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That Special Bond – with Georgina Bloomberg

Wednesday, 22 May 2019
That Special Bond
Masked picture

Photo © Jennifer Wood "In terms of Grand Prix horses, Juvina was for sure the best horse I ever sat on," Georgina tells. Photo © Jennifer Wood.

Photo © Jennifer Wood Georgina Bloomberg with Action: "He gave me the confidence to know that I wanted to continue on to the Grand Prix level," she says. Photo © Jennifer Wood.

 

Text © World of Showjumping by Jump Media

 


 

In our series “That Special Bond,” we speak with some of the top names in the sport about the horses that have shaped their careers, left a lasting impression, and sometimes even broken hearts. For Georgina Bloomberg, two horses stand out in her career as helping her at pivotal moments. She credits them with giving her confidence and inspiring her dedication to the sport. Action, her very first jumper as a teenager, and Juvina, the mare she rode to Nations Cup and Grand Prix victories in recent years, share a special spot in her heart.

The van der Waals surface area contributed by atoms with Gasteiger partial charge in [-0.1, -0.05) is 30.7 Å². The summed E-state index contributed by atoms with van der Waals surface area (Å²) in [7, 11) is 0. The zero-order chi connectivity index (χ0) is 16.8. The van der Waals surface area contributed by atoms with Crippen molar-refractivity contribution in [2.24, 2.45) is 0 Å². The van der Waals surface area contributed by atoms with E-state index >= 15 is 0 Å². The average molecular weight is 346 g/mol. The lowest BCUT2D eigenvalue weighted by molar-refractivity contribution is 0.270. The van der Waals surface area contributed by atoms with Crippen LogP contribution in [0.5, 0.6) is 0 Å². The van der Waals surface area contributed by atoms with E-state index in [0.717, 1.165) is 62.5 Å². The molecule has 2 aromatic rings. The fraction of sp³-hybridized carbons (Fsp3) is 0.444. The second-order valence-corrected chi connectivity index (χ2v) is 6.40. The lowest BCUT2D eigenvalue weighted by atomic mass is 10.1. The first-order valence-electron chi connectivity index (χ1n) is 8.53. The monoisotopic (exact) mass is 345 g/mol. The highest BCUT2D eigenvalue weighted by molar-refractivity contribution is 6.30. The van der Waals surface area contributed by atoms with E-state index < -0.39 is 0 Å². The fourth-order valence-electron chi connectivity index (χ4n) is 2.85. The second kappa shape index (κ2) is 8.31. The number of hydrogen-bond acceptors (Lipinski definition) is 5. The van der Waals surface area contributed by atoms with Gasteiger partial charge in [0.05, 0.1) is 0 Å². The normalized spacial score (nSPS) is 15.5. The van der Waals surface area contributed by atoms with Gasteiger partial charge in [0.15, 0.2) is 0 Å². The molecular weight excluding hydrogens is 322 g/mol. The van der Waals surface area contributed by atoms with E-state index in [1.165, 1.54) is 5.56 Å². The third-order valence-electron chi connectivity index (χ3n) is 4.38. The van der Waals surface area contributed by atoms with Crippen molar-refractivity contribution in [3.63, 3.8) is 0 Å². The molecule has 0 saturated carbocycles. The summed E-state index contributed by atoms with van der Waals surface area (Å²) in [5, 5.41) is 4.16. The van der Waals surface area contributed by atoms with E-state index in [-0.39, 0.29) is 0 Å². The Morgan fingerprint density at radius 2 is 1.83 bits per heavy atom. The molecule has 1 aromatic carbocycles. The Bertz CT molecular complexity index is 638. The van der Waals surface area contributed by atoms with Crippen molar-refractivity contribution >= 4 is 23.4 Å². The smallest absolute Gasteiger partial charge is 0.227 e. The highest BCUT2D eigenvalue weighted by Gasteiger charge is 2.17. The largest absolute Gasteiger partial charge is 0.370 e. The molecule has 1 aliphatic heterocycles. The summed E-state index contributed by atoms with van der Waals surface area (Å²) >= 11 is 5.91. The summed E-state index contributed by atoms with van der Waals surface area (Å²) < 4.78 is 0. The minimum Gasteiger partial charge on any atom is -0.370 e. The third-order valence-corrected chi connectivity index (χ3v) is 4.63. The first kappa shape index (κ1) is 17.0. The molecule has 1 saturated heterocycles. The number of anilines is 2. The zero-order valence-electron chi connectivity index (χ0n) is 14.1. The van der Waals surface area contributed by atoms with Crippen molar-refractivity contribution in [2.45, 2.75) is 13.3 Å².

“I only ever really did hunters in my junior years until my last junior year. I wanted a new challenge and to try my hand at the jumpers, so Action was my first jumper ever. He had a very unusual style for a jumper, but it was good for me because he had a way of going that was very hunter-like. He held his head very long and low and out, so it never felt that different than riding a hunter. You couldn’t mess with his head. You just had to let go and let him do his own thing. You could never pick his head up or really put him together. His head never really went above his withers; it was just his way of going.